We live in a time where the smartphone camera is more common than any other. Whether we like it or not, majority of our photos are staying in digital form, and are getting taken on a phone that doesn’t have nearly as much pixel capacity as a professional camera. It’s quicker, it’s lighter, and it’s taking your all-in-one device into capturing your life moments conveniently. That being said, even without the high-class three-thousand-dollar camera, it is still possible to take beautiful pictures by just following a few simple tips:
- Crouch. Especially when taking someone’s full length photo, always crouch! The photo should be taken as low as possible, to benefit your subject with the illusion of longer legs (unless they are already Karlie Kloss). It grinds my gears when I see a photo taken from an awkward angle, making the model look disproportional, and therefore not as flattering.
- More feet, less sky. It happens too often that we see a photo on social media, where 40% of the shot is the sky above the person, and their poor little feet didn’t make the cut. This goes hand in hand with crouching. By taking the photo from a slightly lower angle, you are giving your model the benefit of having feet, and having feet is a wonderful thing (you didn’t buy those nice shoes for nothing).
- Be aware of your light source. If your photo subject has light behind them (whether it’s the sun or a lamp), it would be best to take advantage of your flash for the photo. If flash isn’t used in this instance, you will either have a very dark person, or you may be lucky and have a silhouette. If you don’t intend on using flash, make sure the light is coming from behind the photographer and onto the model.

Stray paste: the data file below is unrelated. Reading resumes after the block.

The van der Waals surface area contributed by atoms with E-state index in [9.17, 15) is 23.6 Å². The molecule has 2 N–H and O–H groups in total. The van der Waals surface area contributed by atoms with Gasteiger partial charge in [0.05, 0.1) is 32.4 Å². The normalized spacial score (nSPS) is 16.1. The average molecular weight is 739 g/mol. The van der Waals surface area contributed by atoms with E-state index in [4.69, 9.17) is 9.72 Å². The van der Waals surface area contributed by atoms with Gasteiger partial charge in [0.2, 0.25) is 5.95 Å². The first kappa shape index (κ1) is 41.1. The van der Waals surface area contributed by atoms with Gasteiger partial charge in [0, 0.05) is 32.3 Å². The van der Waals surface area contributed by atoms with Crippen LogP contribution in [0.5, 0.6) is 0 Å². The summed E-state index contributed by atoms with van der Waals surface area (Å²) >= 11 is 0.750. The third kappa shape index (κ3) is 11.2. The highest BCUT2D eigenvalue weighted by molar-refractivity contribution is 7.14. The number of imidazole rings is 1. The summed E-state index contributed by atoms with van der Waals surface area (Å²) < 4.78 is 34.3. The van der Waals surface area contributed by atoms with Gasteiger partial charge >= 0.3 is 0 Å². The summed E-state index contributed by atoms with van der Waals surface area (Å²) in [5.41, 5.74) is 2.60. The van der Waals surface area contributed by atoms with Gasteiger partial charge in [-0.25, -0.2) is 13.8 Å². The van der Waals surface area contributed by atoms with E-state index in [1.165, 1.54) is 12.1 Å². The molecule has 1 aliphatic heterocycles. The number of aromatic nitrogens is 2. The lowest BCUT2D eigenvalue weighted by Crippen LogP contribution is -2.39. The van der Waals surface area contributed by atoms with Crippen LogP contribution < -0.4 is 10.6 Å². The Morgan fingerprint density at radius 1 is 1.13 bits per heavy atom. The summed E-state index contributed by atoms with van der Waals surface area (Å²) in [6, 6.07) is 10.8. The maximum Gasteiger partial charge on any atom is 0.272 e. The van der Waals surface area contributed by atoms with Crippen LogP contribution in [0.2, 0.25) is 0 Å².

- Don’t expect to get everything into one photo. Yes, it may be a simple snap of your adventures, but you want to make sure your photo has a purpose and isn’t just one big mess. If you are taking a portrait, make sure it’s clear that it’s somebody’s portrait. If it’s a photo of a sight or nature, make sure you don’t have any obstructions. Be clear with what you are showing in your picture.
- Don’t count on one good shot. I know it’s tedious asking a friend to take several pictures of you, but more often than not there isn’t “one lucky shot”. Just like a professional photographer has to take lots of pictures just to pick a few great ones, the same goes for your iPhone, and even more so. Because you are dealing with a device that isn’t going to capture everything at its best, you have to take into account trial and error. Out of 20 photos of yourself in front of the Eiffel Tower, maybe only one will turn out Instagram-worthy.
Believe it or not, all my photos on this blog and on @ellavoyage Instagram are taken with my iPhone 6. If I had a great camera and editing program, I would post a lot more pictures, but with these simple tips, I am able to make the most of what I’ve got.
Hopefully this helps you in your pursuit of great social media photos or even prints for home.